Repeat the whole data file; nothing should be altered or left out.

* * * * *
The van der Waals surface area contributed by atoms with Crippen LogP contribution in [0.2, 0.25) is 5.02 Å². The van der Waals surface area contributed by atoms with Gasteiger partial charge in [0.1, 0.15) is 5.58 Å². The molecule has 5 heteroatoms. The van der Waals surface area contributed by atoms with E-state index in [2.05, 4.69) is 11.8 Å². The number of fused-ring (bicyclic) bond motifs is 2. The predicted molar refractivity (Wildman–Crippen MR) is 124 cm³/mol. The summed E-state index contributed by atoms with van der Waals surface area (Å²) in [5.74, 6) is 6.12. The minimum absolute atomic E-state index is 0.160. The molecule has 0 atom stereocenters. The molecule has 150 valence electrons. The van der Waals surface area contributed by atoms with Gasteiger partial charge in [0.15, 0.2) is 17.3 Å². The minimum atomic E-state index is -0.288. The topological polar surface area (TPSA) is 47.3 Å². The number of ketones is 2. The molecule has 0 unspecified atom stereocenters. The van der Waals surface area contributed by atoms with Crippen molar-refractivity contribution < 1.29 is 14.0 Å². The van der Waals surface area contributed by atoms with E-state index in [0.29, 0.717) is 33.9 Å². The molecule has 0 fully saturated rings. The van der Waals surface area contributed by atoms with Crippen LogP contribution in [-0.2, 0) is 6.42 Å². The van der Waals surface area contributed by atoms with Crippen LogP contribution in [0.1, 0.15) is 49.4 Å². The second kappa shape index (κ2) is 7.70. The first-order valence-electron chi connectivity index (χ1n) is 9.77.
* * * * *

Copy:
The van der Waals surface area contributed by atoms with Crippen LogP contribution in [0.2, 0.25) is 5.02 Å². The van der Waals surface area contributed by atoms with Gasteiger partial charge in [0.1, 0.15) is 5.58 Å². The molecule has 5 heteroatoms. The van der Waals surface area contributed by atoms with E-state index in [2.05, 4.69) is 11.8 Å². The number of fused-ring (bicyclic) bond motifs is 2. The predicted molar refractivity (Wildman–Crippen MR) is 124 cm³/mol. The summed E-state index contributed by atoms with van der Waals surface area (Å²) in [5.74, 6) is 6.12. The minimum absolute atomic E-state index is 0.160. The molecule has 0 atom stereocenters. The molecule has 150 valence electrons. The van der Waals surface area contributed by atoms with Gasteiger partial charge in [0.15, 0.2) is 17.3 Å². The minimum atomic E-state index is -0.288. The topological polar surface area (TPSA) is 47.3 Å². The number of ketones is 2. The molecule has 0 unspecified atom stereocenters. The van der Waals surface area contributed by atoms with Crippen molar-refractivity contribution < 1.29 is 14.0 Å². The van der Waals surface area contributed by atoms with E-state index in [0.29, 0.717) is 33.9 Å². The molecule has 0 fully saturated rings. The van der Waals surface area contributed by atoms with Crippen LogP contribution in [-0.2, 0) is 6.42 Å². The van der Waals surface area contributed by atoms with Crippen LogP contribution in [0.1, 0.15) is 49.4 Å². The second kappa shape index (κ2) is 7.70. The first-order valence-electron chi connectivity index (χ1n) is 9.77.